Power To Your Technique

To get power in your techniques, whether it’s punching, striking, blocking, kicking or throwing, you need certain common components. But remember, all these different facets of applying power must come together in a fraction of a second, so you have to train yourself thoroughly in how to make these things work separately and as a whole.

I will explain what each component does and how in the end they are all linked together. To make them work naturally and smoothly, you will need a body that is relaxed and supple.

In this series, Matt shows his hip vibration during gyaku-zuki, with the hip retraction snapping the hand back, imparting a whipping power to the strike.

The Hips

Hips are the centre of your body, connecting your lower and upper half. They are one of the most important physical components in applying power and getting your body to work as a united whole. Your hip joints have to remain supple and not tense up, since they must be able to move freely from one technique to another. As your skill increases, your hip action should become smaller and subtler than when you were a beginner.

This illustration by Sakamoto-Sensei shows the progression of power during gyaku-zuki.

Your hips are used to deliver the power or energy through your striking limbs. Understand that most of your techniques will use a hip vibration at shodan level and above. Before this, simple hip rotation is used by beginners. When we perform a lower kata, such as Seisan, hip rotation is used for many of the techniques. But when I actually apply these techniques, the rotation usually turns into a vibration. Here’s why:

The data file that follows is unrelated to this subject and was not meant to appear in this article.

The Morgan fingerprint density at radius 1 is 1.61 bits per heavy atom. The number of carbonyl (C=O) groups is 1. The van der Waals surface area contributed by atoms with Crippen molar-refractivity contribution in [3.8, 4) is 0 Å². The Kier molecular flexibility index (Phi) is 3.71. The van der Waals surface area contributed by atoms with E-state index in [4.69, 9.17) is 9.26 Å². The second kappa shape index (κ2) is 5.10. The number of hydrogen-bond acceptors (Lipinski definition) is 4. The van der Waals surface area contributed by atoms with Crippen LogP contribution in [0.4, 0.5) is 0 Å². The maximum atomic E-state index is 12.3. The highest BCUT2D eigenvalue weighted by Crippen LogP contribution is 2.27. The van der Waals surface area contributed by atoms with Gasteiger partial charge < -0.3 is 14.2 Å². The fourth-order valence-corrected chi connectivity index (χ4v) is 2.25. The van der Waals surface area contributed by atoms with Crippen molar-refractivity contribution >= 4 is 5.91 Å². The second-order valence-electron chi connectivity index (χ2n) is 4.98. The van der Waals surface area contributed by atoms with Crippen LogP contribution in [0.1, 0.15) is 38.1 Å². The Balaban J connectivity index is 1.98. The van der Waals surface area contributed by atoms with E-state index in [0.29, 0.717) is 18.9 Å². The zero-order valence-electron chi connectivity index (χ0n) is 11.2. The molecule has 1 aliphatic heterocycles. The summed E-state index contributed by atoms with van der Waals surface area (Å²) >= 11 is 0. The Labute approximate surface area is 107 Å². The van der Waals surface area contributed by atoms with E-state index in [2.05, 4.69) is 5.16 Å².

When striking, it’s important to retract your striking limb with your hips after extending it for the blow. The percussion that is caused by the action of pulling releases the energy into the opponent. If you just rotate your hips to deliver your technique and leave the hand there, the blow becomes a push and you lose the percussive effect.Imagine your body is like a whip and the handle of the whip is your hips. if you just throw the whip out, it’s dead and no real damage is done. But if you snap it back, you hear a loud “crack” as the power is released into your target.


Shime-shibori (closing and spiralling tension) is used to guide the energy from the ground up into your striking limbs. In performing this, the big toe is key, “biting the ground” as the ki meridian in the middle of the ball of your foot drinks up energy. At the same time, shime and shibori are also used to guide your striking limb and stop your body from over-rotating and losing all the energy/power.

Illustration by Sakamoto-Sensei showing how shime, shibori and neri work together to produce power.

One thing that most Chito-Ryu-based karateka forget is that the shime-shibori contraction is done very quickly; it’s held only for a millisecond. Again, it’s supposed to have a natural feeling. If you find your joints are hurting, you are probably contracting too hard.

Tanden and Relaxation

I have tanden and relaxation in the same category because you can’t have one without the other. If your breath is not concentrated in your tanden (your lower abdomen), then your weight cannot stay down. And your breath can’t descend to your tanden if you are not relaxed.